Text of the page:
Contributing to convert.js

Have you ever needed to convert a cup into ounces for a project? Or milliliters into tablespoons?

No?

Apparently not a lot of people have as there aren’t many open source JavaScript libraries that do these kinds of conversions. They aren’t built into Vanilla JS by default and it’s such an uncommon problem (not all websites are about recipes and cooking) so it hasn’t gotten much attention.

One of the wonderful (and frustrating) things about being a developer is to be able contribute to solving problems when I don’t see anyone else has already addressed it.

After a bit of searching a few projects looked like they came close to being what I needed, were well written, and uglified to be a very small package. convert.js is the project that I think has the best approach to solving unit conversion. It is well coded and easy to extend, so the amount of time I spent on this was actually less than I spent searching for alternatives. Though the available conversions were not what I needed (weight, length, and temperature) it was extensible enough that I could easily add fluid volume to the library. At least that was the idea going into the update.

Aside from adding the volumetric measurements I also extended the library’s existing conversions and adding in conversions for data storage units (bytes, kilobytes, terabytes, petabytes, etc.). In the end I believe I more than tripled conversion capabilities, even going so far as to add conversions from weight to volume. All of these additions were not something I will use in my current project but since I’m working on this I may as well make it robust.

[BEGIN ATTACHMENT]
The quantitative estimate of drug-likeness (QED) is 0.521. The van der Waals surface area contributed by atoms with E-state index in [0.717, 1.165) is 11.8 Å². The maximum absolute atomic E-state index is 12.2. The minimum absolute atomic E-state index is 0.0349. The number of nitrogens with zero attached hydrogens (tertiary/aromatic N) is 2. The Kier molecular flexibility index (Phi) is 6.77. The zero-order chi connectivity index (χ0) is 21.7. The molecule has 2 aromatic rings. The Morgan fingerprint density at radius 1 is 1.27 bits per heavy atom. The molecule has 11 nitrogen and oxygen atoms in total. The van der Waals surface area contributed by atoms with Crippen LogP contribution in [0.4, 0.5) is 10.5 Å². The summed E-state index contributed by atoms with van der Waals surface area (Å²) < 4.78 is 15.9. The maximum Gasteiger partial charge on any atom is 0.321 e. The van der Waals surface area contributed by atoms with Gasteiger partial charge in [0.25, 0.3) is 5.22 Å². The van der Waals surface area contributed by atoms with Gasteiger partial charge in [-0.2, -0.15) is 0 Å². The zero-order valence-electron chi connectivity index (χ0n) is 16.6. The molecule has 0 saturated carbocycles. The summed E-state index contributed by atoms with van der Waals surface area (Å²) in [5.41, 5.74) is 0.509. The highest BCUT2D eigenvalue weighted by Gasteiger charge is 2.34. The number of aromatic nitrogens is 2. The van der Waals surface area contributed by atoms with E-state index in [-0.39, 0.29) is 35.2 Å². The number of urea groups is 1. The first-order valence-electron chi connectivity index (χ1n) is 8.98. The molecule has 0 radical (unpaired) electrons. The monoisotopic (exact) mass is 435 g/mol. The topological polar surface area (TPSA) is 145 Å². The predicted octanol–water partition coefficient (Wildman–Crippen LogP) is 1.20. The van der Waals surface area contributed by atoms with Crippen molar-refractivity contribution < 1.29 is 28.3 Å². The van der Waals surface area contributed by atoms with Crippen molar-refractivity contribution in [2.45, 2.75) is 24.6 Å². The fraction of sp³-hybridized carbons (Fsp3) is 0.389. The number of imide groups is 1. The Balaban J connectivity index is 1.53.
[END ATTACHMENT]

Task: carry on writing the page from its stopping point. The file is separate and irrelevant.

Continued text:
All of this work was fine and good, but instead of locking this in my own private project repository I took these updates and applied them to the public repository. What’s even cooler is that the developer is super responsive and accepted my pull request within a day. So my updates are now online and I’m a contributor on yet another Github project.

All these updates do add weight to the final uglified JS file but not substantially. In the future I may come back to this and see what I can do to bring down the final file size, but for now this library does more than what I need for a current project.

Not bad for an afternoon’s work.

Leave a Comment